• Don’t wear any metal objects. Remove all jewelry, including body piercings. The equipment used during your surgery can cause burns if it touches metal.

  • Don’t put on any lotion, cream, deodorant, makeup, powder, perfume, or cologne on the day of surgery.

  • If you’re menstruating use a sanitary pad, not a tampon. You’ll get disposable underwear and a pad, if needed.

  • Avoid shaving or waxing. If you are getting surgery on the belly or pelvic areas do not shave or wax your abdomen, thighs or the area around your vagina or penile area for at least a week before surgery. For breast surgery patients, do not shave underarms. Shaving with a razor can nick the skin. This increases the risk of getting a wound infection. If hair needs to be removed for your operation, it will be done at the hospital with special clippers.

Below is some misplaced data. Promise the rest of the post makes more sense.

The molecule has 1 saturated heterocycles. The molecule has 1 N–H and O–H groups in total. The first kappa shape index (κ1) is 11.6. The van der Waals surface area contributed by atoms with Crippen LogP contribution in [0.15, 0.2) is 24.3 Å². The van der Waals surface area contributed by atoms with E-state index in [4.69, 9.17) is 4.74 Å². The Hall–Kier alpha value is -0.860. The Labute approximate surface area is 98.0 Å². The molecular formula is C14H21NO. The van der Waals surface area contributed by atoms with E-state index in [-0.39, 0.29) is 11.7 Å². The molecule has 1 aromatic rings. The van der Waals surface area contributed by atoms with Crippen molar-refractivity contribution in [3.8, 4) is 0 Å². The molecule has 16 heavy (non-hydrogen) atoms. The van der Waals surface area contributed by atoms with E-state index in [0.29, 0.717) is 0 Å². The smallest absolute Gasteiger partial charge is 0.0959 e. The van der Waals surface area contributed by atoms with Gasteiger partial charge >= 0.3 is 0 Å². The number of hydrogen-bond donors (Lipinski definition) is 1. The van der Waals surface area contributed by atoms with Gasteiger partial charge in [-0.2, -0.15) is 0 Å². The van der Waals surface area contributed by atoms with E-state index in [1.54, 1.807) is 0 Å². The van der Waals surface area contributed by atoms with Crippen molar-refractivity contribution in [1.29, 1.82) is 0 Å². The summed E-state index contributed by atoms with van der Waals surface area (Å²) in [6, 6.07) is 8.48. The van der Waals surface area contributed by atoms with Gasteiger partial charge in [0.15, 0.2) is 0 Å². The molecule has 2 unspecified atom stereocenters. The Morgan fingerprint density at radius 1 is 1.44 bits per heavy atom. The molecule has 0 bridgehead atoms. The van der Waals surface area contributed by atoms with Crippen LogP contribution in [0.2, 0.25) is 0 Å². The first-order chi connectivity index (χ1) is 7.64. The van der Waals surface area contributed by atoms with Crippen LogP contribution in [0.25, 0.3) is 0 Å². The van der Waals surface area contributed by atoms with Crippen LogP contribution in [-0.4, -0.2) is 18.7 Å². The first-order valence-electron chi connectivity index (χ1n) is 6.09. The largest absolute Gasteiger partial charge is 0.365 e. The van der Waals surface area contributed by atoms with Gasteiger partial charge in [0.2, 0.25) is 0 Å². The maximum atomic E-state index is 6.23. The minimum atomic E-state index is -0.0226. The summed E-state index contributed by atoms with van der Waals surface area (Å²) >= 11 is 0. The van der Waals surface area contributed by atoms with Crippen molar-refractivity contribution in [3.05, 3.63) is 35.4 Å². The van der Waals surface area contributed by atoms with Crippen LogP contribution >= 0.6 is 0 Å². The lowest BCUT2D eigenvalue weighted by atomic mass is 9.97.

Even if you’re doing well after cancer surgery, it helps if you have someone staying with you for at least a week. Your caregiver can help you with eating, drinking and getting to bed and the bathroom. It also helps to create a Bring-to-surgery Checklist before undergoing surgery of things you need to remember to bring with you to the hospital and going over it with your care team.

Some items you should consider bringing include:

  • Dentures

  • Glasses

  • Health insurance card

  • Hearing aid and headphones

  • Medicine list and list of allergies

  • Travel sized personal care items like a toothbrush, deodorant, hair brush and other toiletry items